ewoodrick

Well-Known Member
Apr 13, 2018
5,285
3,723
Buford, GA
First and foremost, please never charge at work or talk about charging at work "because it is free" This generally causes resentment from other workers and then no one is happy.

If you can charge at home and not charge at work, that is the best thing to do. It's not expensive charging at home.

Remember that many of the cars charging at work may HAVE TO CHARGE at work. There are a lot of 88 mile range Leafs on the road and they often have to charge. There is nothing worse than a Tesla with a 200+ mile range hogging a spot that someone has to use to get home in the evenings.

Most companies with a number of cars that need to charge have an unwritten rule that cars are moved during lunch. If you are plugged in for the morning, unplug before lunch. Then others can plug in after lunch. 3-4 hours is generally well beyond what is needed for most cars for a commute.

Yes, the Tesla does a lousy job at sharing a J-1772 plug or even a Tesla plug. The Leaf has 3 options, always locked, locked when charging, never locked. Most folks tend to set for lock while charging. Always locked is only used for locations where you are using your personal charging cord for 120V and 220V plugs and the cord could be stolen.

So, my recommendation2
1) Charge at home
2) When charging at work, move the car at lunch
3) Never ever refer to charging at work as free charging.
4) Remember that you will have more range than any non-Tesla car and if you hog a site, the non-Tesla cars will definitely resent you.
 

bpjones

Member
Nov 16, 2018
94
109
Houston, TX
Otherwise that would be a software issue turning into a mechanical issue.

The root issue here is that you’re following poor EV charging etiquette by parking in an EV charging space all day. The “software issue turning into a mechanical issue” wouldn’t even come up if you would just move your car when it’s not charging.
 

ent3ndu

Member
Jan 22, 2018
80
70
Silicon Valley
. If the J1772 is moved from one vehicle to another, does that "close out" the Chargepoint session for the first vehicle?
Yes, and you can’t start another session without scanning another card. If it’s free that’s no biggie, but not if it costs.

another owner might have a hard time telling when your car is done charging.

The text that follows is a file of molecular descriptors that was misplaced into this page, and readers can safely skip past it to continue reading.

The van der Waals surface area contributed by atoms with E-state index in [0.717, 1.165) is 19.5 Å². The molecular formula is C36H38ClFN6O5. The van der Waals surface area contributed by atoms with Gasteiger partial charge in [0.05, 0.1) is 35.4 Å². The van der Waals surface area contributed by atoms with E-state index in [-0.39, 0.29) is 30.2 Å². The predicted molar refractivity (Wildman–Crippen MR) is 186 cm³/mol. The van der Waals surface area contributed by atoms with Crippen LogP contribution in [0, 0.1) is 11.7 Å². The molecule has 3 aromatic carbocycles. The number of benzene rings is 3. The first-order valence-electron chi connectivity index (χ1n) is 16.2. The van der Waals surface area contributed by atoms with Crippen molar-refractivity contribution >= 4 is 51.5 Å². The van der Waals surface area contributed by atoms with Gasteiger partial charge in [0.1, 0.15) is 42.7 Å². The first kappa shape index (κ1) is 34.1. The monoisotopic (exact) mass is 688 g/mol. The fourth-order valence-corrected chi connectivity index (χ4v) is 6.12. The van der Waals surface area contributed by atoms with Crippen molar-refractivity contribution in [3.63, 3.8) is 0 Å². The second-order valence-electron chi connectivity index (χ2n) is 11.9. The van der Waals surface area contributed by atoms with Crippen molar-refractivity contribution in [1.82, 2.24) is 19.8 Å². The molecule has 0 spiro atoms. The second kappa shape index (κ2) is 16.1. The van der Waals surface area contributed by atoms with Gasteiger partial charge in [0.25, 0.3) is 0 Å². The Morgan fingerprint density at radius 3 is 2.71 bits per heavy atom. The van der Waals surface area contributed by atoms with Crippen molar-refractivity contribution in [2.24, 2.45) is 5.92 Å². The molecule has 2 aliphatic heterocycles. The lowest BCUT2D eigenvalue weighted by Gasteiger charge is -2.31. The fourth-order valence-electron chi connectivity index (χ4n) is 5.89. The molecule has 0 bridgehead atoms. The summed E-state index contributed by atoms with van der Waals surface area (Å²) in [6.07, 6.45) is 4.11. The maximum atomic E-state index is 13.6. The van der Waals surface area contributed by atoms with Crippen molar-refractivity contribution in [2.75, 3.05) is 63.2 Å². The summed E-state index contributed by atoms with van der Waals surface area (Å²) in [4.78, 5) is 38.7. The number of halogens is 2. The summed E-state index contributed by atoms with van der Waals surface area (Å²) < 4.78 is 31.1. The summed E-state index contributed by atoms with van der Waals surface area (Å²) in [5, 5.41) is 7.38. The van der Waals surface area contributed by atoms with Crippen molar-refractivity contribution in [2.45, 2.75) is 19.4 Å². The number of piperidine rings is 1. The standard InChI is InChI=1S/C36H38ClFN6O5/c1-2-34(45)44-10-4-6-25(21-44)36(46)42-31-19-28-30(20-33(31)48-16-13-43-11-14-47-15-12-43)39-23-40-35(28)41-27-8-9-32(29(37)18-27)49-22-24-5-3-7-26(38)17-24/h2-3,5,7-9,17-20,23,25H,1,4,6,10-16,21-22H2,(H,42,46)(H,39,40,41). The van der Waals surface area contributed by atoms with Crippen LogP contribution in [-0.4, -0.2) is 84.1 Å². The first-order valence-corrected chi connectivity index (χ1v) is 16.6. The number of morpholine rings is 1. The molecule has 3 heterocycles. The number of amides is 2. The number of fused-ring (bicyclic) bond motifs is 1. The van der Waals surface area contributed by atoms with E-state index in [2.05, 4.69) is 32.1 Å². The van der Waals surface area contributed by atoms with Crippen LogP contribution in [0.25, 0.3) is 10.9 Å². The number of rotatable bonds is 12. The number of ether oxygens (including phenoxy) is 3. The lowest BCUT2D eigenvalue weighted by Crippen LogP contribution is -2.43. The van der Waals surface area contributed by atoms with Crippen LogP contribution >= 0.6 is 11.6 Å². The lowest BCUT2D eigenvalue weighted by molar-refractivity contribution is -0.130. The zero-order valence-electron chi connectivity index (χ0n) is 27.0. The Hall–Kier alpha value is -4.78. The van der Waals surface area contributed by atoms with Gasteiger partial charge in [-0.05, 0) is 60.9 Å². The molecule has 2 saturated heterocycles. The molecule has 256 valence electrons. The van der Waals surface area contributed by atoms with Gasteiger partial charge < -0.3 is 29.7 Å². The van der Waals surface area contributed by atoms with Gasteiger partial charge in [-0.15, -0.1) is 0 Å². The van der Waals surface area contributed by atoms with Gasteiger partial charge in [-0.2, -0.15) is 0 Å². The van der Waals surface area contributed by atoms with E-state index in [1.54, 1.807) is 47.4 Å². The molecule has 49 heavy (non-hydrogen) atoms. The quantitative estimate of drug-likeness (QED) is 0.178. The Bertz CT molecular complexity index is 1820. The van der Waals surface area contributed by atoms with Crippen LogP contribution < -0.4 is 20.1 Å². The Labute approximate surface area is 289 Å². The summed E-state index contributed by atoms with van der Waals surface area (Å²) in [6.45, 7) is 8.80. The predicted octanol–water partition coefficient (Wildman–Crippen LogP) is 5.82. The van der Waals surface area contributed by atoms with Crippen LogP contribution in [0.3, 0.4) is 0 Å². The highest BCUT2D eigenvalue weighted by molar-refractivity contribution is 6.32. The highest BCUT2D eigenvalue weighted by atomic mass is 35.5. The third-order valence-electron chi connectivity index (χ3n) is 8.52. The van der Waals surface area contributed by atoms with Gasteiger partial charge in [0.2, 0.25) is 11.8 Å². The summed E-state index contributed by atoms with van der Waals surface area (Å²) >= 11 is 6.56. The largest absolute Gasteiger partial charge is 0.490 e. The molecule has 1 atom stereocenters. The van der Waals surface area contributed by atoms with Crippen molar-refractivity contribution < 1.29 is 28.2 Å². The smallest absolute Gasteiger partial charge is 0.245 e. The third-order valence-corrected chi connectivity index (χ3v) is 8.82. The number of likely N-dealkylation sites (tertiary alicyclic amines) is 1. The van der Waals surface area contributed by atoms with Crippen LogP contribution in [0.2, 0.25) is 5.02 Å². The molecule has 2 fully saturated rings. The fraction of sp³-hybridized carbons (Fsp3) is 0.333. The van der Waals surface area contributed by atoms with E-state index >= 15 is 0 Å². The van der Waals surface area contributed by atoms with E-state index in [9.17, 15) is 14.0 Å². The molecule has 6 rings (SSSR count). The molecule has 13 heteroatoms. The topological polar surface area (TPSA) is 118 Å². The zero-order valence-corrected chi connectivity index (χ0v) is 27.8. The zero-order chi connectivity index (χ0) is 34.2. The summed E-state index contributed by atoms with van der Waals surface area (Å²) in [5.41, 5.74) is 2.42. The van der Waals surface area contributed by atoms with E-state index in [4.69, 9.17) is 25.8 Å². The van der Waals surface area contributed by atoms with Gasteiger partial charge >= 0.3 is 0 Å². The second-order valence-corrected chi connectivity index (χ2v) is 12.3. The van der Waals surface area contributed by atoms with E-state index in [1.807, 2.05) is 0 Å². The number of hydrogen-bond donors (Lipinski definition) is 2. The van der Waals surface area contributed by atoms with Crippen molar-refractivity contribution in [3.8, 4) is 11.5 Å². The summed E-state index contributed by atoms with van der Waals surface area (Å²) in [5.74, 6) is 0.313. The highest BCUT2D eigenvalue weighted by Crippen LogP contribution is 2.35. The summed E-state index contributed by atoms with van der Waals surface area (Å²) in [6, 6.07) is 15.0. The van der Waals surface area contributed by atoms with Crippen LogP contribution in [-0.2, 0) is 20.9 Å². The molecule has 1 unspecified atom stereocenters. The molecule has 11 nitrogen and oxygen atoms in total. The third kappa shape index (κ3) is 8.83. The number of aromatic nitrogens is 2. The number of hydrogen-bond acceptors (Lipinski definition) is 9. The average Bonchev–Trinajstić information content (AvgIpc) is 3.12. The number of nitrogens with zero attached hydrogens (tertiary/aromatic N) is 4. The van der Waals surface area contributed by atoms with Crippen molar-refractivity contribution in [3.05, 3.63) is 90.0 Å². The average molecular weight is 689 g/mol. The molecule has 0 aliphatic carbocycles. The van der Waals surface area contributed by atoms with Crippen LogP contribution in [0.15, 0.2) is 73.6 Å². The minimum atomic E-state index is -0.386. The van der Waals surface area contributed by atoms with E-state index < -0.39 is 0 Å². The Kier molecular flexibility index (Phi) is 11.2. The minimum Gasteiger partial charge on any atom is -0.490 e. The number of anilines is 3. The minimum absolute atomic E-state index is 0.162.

ChargePoint stations themselves indicate when the car is done charging.
 

ReddyLeaf

Active Member
Mar 19, 2014
1,535
2,250
WA State
First and foremost, please never charge at work or talk about charging at work "because it is free" This generally causes resentment from other workers and then no one is happy.

If you can charge at home and not charge at work, that is the best thing to do. It's not expensive charging at home.

Remember that many of the cars charging at work may HAVE TO CHARGE at work. There are a lot of 88 mile range Leafs on the road and they often have to charge. There is nothing worse than a Tesla with a 200+ mile range hogging a spot that someone has to use to get home in the evenings.

Most companies with a number of cars that need to charge have an unwritten rule that cars are moved during lunch. If you are plugged in for the morning, unplug before lunch. Then others can plug in after lunch. 3-4 hours is generally well beyond what is needed for most cars for a commute.

Yes, the Tesla does a lousy job at sharing a J-1772 plug or even a Tesla plug. The Leaf has 3 options, always locked, locked when charging, never locked. Most folks tend to set for lock while charging. Always locked is only used for locations where you are using your personal charging cord for 120V and 220V plugs and the cord could be stolen.

So, my recommendation2
1) Charge at home
2) When charging at work, move the car at lunch
3) Never ever refer to charging at work as free charging.
4) Remember that you will have more range than any non-Tesla car and if you hog a site, the non-Tesla cars will definitely resent you.
1000+
As an owner of both the now 45 mi 2011 Leaf and a 200+ mi Tesla, please use proper etiquette and only charge at work when spots are open, while leaving your phone number for others to contact you if they really need to charge. That said, I really wish every employer would provide 16A 240V Clipper Creeks at every parking space in Silicon Valley, operational from 9am-3pm, so that we can consume some of that excess solar being curtailed.
 
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eprosenx

Active Member
May 30, 2018
2,065
2,484
Beaverton, OR